EmoShape is in talks with consumer electronics giant Samsung about building its Emotion Processing Unit (EPU) into smart TVs.
The EPU, which processes human emotional feedback such as facial expressions and voice frequencies, is the unique component within the EmoSpark home console. EmoShape demonstrated the console in London this week before the first units are shipped to those that invested in it through the crowdsourcing funding site IndieGoGo.
The Android-powered Wi-Fi and Bluetooth console uses artificial intelligence-like learning to ‘bond’ with and get to ‘know’ its owner through measuring human responses to the content it retrieves and plays.
EmoSpark finds multimedia from various online resources such as Facebook, Wikipedia, YouTube and weather satellite feeds to play music, videos and respond to questions from the household.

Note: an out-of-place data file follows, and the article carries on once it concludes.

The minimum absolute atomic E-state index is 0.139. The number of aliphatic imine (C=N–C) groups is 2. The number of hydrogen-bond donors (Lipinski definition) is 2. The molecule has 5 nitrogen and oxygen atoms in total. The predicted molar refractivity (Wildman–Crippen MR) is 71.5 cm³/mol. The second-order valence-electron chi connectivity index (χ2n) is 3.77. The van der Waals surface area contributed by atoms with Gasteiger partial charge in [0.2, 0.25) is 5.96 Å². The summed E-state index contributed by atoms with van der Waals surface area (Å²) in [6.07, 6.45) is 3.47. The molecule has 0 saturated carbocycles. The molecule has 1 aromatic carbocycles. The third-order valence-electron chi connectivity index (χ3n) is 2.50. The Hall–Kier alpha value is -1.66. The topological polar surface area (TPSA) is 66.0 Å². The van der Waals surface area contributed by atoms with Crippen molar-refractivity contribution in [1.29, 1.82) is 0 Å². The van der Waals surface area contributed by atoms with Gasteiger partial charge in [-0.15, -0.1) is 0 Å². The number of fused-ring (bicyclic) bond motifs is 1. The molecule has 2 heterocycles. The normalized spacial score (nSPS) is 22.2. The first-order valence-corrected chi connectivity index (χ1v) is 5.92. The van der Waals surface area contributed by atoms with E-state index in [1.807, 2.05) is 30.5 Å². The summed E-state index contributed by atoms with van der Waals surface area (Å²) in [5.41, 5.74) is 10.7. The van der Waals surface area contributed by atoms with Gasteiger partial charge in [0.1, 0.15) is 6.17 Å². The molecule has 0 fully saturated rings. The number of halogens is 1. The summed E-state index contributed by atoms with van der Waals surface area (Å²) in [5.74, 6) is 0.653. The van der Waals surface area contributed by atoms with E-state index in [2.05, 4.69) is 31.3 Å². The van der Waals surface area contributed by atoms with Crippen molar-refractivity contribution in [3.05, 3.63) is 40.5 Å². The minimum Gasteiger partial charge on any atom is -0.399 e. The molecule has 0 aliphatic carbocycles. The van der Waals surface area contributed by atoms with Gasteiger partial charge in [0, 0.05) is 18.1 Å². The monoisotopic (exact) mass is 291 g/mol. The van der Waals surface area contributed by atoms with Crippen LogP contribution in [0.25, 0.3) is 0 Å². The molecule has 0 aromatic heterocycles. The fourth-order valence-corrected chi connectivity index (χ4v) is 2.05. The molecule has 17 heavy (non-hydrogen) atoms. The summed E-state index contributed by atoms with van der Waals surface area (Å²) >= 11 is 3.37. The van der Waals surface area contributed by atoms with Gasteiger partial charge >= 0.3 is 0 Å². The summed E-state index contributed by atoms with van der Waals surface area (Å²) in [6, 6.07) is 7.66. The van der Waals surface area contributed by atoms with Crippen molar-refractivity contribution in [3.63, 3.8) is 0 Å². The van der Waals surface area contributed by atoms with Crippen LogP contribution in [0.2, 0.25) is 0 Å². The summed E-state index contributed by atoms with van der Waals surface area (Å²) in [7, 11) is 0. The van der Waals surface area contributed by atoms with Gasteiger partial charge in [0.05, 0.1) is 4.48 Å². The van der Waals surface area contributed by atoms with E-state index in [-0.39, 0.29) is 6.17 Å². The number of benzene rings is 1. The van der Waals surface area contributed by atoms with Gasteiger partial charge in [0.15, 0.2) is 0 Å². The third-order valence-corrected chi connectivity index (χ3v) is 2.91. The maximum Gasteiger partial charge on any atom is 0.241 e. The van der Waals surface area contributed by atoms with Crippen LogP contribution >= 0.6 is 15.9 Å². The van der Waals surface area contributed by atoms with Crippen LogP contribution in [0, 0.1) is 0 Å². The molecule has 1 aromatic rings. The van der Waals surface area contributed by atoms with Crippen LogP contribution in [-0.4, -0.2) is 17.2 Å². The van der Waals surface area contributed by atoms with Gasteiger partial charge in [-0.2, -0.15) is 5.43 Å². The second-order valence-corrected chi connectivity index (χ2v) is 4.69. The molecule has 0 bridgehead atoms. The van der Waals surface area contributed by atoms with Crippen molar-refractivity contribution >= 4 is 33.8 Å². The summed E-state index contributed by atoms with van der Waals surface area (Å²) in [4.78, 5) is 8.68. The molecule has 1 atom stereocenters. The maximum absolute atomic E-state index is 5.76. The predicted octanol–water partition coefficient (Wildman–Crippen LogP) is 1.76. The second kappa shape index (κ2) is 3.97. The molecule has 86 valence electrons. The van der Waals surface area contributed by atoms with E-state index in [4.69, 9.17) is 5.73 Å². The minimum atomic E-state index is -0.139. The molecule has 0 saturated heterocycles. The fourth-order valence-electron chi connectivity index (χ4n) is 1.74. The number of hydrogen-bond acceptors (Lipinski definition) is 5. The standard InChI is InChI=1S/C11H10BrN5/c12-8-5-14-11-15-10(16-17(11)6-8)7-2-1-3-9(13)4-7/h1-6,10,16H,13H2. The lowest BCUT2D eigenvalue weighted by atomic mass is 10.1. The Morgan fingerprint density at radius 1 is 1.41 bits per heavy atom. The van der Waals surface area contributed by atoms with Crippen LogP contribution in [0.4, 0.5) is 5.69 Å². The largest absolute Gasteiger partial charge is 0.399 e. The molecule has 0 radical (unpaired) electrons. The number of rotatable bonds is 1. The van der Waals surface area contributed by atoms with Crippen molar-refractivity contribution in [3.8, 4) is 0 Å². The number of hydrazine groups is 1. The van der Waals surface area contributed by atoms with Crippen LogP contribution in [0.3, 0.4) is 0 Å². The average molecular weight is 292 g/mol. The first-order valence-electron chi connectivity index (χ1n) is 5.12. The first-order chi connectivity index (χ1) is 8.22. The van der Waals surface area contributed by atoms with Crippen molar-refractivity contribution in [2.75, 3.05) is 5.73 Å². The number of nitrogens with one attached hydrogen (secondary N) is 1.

The EPU processes human reactions to EmoSpark’s suggestions to better match its owner’s tastes, preferences and moods. This means over time the console learns to reflect the likes, dislikes and even personality of its owner.
Patrick Levy-Rosenthal, founder and CEO of EmoShape, said he developed the dedicated EPU chip because ‘emotion processing’ requires too much computing power for it to run in software on existing home electronics hardware.
The EPU could be built into a wide range of consumer electronic devices, from mobile phones to TVs, to give them their own ‘emotional intelligence’. This would allow them to adapt and respond to human emotions as well as the literal meanings of commands. Levy-Rosenthal said the EmoSpark can even tell the difference between a real smile and a ‘social’ smile.